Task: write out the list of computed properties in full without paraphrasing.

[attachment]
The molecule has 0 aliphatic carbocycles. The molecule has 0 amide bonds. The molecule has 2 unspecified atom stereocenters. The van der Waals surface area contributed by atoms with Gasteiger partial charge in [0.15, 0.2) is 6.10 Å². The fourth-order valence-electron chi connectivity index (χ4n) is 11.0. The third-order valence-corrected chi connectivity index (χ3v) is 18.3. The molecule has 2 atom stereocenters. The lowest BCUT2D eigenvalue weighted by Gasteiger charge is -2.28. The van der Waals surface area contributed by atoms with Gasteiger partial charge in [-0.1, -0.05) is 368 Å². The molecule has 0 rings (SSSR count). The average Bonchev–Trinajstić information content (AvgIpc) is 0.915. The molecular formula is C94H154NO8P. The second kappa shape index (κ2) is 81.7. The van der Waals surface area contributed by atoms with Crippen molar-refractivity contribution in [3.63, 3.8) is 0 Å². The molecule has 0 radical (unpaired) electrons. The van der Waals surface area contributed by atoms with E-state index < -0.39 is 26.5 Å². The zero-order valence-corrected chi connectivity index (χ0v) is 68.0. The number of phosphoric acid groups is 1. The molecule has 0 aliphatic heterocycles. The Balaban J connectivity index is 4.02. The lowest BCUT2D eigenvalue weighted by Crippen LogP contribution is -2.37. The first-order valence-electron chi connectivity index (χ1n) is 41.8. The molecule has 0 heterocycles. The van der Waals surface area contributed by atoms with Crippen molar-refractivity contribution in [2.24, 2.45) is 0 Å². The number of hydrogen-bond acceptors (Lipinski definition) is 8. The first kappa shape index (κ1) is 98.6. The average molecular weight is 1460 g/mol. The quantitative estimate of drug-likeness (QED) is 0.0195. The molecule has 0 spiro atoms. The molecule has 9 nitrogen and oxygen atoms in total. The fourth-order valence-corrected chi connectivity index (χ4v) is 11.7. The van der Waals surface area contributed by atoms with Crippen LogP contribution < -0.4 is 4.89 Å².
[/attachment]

The molecule has 0 aliphatic carbocycles. The molecule has 0 amide bonds. The molecule has 2 unspecified atom stereocenters. The van der Waals surface area contributed by atoms with Gasteiger partial charge in [0.15, 0.2) is 6.10 Å². The fourth-order valence-electron chi connectivity index (χ4n) is 11.0. The third-order valence-corrected chi connectivity index (χ3v) is 18.3. The molecule has 2 atom stereocenters. The lowest BCUT2D eigenvalue weighted by Gasteiger charge is -2.28. The van der Waals surface area contributed by atoms with Gasteiger partial charge in [-0.1, -0.05) is 368 Å². The molecule has 0 rings (SSSR count). The average Bonchev–Trinajstić information content (AvgIpc) is 0.915. The molecular formula is C94H154NO8P. The second kappa shape index (κ2) is 81.7. The van der Waals surface area contributed by atoms with Crippen molar-refractivity contribution in [3.63, 3.8) is 0 Å². The molecule has 0 radical (unpaired) electrons. The van der Waals surface area contributed by atoms with E-state index < -0.39 is 26.5 Å². The zero-order valence-corrected chi connectivity index (χ0v) is 68.0. The number of phosphoric acid groups is 1. The molecule has 0 aliphatic heterocycles. The Balaban J connectivity index is 4.02. The lowest BCUT2D eigenvalue weighted by Crippen LogP contribution is -2.37. The first-order valence-electron chi connectivity index (χ1n) is 41.8. The molecule has 0 heterocycles. The van der Waals surface area contributed by atoms with Crippen molar-refractivity contribution in [2.24, 2.45) is 0 Å². The number of hydrogen-bond acceptors (Lipinski definition) is 8. The first kappa shape index (κ1) is 98.6. The average molecular weight is 1460 g/mol. The quantitative estimate of drug-likeness (QED) is 0.0195. The molecule has 0 spiro atoms. The molecule has 9 nitrogen and oxygen atoms in total. The fourth-order valence-corrected chi connectivity index (χ4v) is 11.7. The van der Waals surface area contributed by atoms with Crippen LogP contribution < -0.4 is 4.89 Å².